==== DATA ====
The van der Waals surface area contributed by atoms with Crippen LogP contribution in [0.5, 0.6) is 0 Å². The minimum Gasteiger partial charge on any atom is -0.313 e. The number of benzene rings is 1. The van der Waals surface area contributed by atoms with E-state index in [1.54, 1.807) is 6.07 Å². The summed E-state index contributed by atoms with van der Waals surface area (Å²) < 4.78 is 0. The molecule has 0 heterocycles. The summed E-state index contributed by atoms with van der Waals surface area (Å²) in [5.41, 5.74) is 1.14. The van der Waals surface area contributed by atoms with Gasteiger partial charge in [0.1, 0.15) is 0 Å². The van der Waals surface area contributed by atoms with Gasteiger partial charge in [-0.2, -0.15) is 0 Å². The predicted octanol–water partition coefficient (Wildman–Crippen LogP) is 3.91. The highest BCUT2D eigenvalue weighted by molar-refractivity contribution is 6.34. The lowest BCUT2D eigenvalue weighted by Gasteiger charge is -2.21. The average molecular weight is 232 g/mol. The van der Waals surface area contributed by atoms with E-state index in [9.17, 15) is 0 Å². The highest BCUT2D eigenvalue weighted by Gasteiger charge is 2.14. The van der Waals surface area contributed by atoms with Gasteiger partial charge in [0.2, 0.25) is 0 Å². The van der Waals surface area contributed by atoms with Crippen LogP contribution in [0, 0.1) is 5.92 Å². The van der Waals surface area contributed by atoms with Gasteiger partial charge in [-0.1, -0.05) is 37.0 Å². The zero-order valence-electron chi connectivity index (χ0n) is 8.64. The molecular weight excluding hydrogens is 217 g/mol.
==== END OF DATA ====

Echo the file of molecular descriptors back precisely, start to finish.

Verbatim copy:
The van der Waals surface area contributed by atoms with Crippen LogP contribution in [0.5, 0.6) is 0 Å². The minimum Gasteiger partial charge on any atom is -0.313 e. The number of benzene rings is 1. The van der Waals surface area contributed by atoms with E-state index in [1.54, 1.807) is 6.07 Å². The summed E-state index contributed by atoms with van der Waals surface area (Å²) < 4.78 is 0. The molecule has 0 heterocycles. The summed E-state index contributed by atoms with van der Waals surface area (Å²) in [5.41, 5.74) is 1.14. The van der Waals surface area contributed by atoms with Gasteiger partial charge in [0.1, 0.15) is 0 Å². The van der Waals surface area contributed by atoms with Gasteiger partial charge in [-0.2, -0.15) is 0 Å². The predicted octanol–water partition coefficient (Wildman–Crippen LogP) is 3.91. The highest BCUT2D eigenvalue weighted by molar-refractivity contribution is 6.34. The lowest BCUT2D eigenvalue weighted by Gasteiger charge is -2.21. The average molecular weight is 232 g/mol. The van der Waals surface area contributed by atoms with E-state index in [9.17, 15) is 0 Å². The highest BCUT2D eigenvalue weighted by Gasteiger charge is 2.14. The van der Waals surface area contributed by atoms with Gasteiger partial charge in [0.2, 0.25) is 0 Å². The van der Waals surface area contributed by atoms with Crippen LogP contribution in [0, 0.1) is 5.92 Å². The van der Waals surface area contributed by atoms with Gasteiger partial charge in [-0.1, -0.05) is 37.0 Å². The zero-order valence-electron chi connectivity index (χ0n) is 8.64. The molecular weight excluding hydrogens is 217 g/mol.